Such experiences notwithstanding, Shivinder Singh argues that Indian health care has a lot to learn from developed economies, Singapore especially, in terms of increasing operational efficiency, excellence in diagnosis and surgery, or even the services provided to patients. “What is a one-off surgery in India is routine in Singapore hospitals as are their systems and processes, pre- and post-operative care. But it will be many years before we are able to achieve such standards of excellence,” he says. Adds Malvinder Singh, recounting his earlier stint at Parkways: “When I was there, I had begun to understand Asian health-care opportunities, the supply-demand gap, their needs, the markets and sectors, the quality of nursing and post-operative care, and how the system is structured.”

Some analysts, such as Dr. Rana Mehta, executive director, leader healthcare practice, Pricewaterhouse-Coopers India, says gaining such experience could well be worth the effort because in some years Indian health care too will mature and acquire some of the characteristics of Singapore. “People who have experience in running such hospitals will obviously benefit once the development takes place,” he says. Ahmed says that it is good the Singh brothers are learning both from the domestic and the international markets “because they are relatively young in this business”.

It’s also about learning to deal with competition. In Singapore, not only do the private players such as Parkways, Raffles, and Mount Alvernia Hospital, compete with each other, they also come up against an equally developed public sector health-care system. “The competition is cut-throat,” says Bali.

TO SUPPORt its global ambitions, Fortis has spun off a separate entity, the Religare Health Trust (RHT), and listed it on the Singapore Stock Exchange. Fortis holds 28% of it, while the rest is with institutional investors and others. RHT has raised Rs 2,260 crore, and absorbed 17 of Fortis Healthcare’s assets—some domestic and all international hospitals, outpatient departments, and diagnostic units worth $789 million—for Fortis to run an asset-light business.

Taking a leaf out of the hotel industry’s book, Fortis runs the operations and manages medical care, for which it pays RHT an annual fee to use its assets. In FY13, the fee works out to be Rs 369 crore. This has led Fortis to bring down costs by 70%, and it can now focus on doctors, nurses, and medical equipment, essentially patient care, especially during the first 48 critical hours after a patient is admitted. In the future, if Fortis, for instance, wants to buy or set up a new hospital, it can enter into an agreement wherein RHT acquires the property and invests in the building, while Fortis takes the responsibility of running the services.

Mohit Modi, director, equity research, Crisil Research, says there could be three reasons why Fortis set up a trust. First, while a trust is not allowed to list under the Indian laws, it is standard practice in Singapore. Second, it gives locals an opportunity to invest in the fast-growing Indian health-care market, which is expected to grow at a compounded annual rate of 15% from 2010 to 2015 to touch $119.6 billion, making Fortis attractive for future fundraising. Last, since Singapore has one of the lowest tax rates in Asia, the outgo is much lower. Also, institutional investors such as those tied to RHT are always looking for a steady return on capital but are not for huge gains. RHT not only has an income from Fortis Healthcare—the fee it gets to let Fortis use its hospitals and facilities—but also adds to its revenues by independently running the outpatient departments, diagnostics, and radiology clinics.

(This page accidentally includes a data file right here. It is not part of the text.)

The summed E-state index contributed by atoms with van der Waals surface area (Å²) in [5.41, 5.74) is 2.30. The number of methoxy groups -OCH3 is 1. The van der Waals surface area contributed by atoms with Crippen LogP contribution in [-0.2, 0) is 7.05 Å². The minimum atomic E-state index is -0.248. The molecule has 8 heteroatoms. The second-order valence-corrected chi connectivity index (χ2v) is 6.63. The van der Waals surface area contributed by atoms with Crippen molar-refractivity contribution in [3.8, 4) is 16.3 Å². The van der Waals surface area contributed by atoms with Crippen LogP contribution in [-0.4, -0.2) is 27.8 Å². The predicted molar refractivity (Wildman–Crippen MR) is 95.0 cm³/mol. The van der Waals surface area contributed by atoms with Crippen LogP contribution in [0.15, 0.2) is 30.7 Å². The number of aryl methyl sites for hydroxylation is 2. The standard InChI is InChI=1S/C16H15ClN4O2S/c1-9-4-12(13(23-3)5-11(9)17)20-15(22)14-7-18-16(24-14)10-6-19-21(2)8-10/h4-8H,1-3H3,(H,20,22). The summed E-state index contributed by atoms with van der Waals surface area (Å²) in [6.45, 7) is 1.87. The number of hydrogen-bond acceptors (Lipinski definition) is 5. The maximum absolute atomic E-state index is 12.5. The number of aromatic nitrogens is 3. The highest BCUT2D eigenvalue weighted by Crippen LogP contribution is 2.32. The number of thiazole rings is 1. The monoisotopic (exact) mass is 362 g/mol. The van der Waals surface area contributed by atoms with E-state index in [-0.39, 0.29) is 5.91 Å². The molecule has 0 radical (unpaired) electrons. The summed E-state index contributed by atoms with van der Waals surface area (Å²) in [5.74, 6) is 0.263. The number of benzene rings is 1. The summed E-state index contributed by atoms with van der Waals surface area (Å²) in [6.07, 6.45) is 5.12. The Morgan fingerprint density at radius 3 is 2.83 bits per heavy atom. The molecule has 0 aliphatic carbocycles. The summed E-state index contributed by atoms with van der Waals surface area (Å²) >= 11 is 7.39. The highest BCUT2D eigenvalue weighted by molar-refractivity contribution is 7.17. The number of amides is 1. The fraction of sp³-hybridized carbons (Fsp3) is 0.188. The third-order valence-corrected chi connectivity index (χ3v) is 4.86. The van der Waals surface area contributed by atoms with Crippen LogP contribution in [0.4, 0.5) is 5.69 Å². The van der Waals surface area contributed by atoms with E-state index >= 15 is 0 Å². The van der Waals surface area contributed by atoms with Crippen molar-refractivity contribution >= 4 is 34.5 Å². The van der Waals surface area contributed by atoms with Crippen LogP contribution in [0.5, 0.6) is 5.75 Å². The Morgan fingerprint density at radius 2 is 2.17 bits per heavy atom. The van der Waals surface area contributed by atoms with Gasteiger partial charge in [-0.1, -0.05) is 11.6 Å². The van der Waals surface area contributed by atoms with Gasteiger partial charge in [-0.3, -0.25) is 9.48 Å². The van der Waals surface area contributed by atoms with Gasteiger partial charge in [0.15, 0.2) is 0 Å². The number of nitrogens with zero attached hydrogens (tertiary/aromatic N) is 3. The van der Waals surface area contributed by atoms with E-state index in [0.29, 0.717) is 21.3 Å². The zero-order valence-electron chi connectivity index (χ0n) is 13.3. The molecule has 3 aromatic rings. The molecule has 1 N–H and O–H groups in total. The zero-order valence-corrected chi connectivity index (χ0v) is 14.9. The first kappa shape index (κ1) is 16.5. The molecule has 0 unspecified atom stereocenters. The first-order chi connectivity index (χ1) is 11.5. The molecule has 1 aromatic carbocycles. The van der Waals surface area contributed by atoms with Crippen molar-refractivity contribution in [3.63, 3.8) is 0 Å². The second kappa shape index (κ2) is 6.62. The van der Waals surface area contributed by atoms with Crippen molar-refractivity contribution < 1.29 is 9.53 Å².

Investors are not convinced. Global investment bank J.P. Morgan believes that while the fund infusion from the listing of RHT can bring down Fortis Healthcare’s debt to a more comfortable position—it did, reducing its debt equity ratio from 2:1 to 1:1—it will hurt valuations in the near future. “The interest savings are going to be offset by the management fee paid by Fortis to the trust,” says its November 2012 report. Fortis has been off the radar of the broking community for years because of its decision to acquire discrete international businesses across different geographies and trying to integrate them, thus stretching its balance sheet.

Another section of the market thinks Fortis would grow each of its international (or domestic) businesses to a certain size and offload its stake—basically, behave like a private equity (PE) player, just as the Singh brothers did in Ranbaxy, Parkway Holdings, or even Dental Corporation. The Singhs vehemently deny any such plan, claiming that both Fortis and RHT are long-term businesses with interests in building a new global health-care model with all its risks, challenges, and opportunities. “If we were just PE players, would we have walked out of Parkway with just a few crores after investing nearly Rs 3,200 crore for a 24% stake?” asks Shivinder Singh.

The brothers categorically state that if an enterprise does not make a strategic fit in their overall business or economic scheme, they walk out only after giving it a fair chance. “We ran the Kota hospital in Rajasthan for two and a half years and the one in Amritsar for five years before shutting them,” says Shivinder Singh. The elder brother adds: “We are passionate, objective, and committed to our business, but not emotional.”

Ask Shivinder Singh what it feels like to be the first Indian health-care multinational in seven countries—Singapore, Vietnam, Hong Kong, Sri Lanka, Australia, New Zealand, and Mauritius—and he flares. “We are not just the first Indian company, but the only one in the world to have such an extensive presence across so many geographies,” and adds that they are the number one in five countries.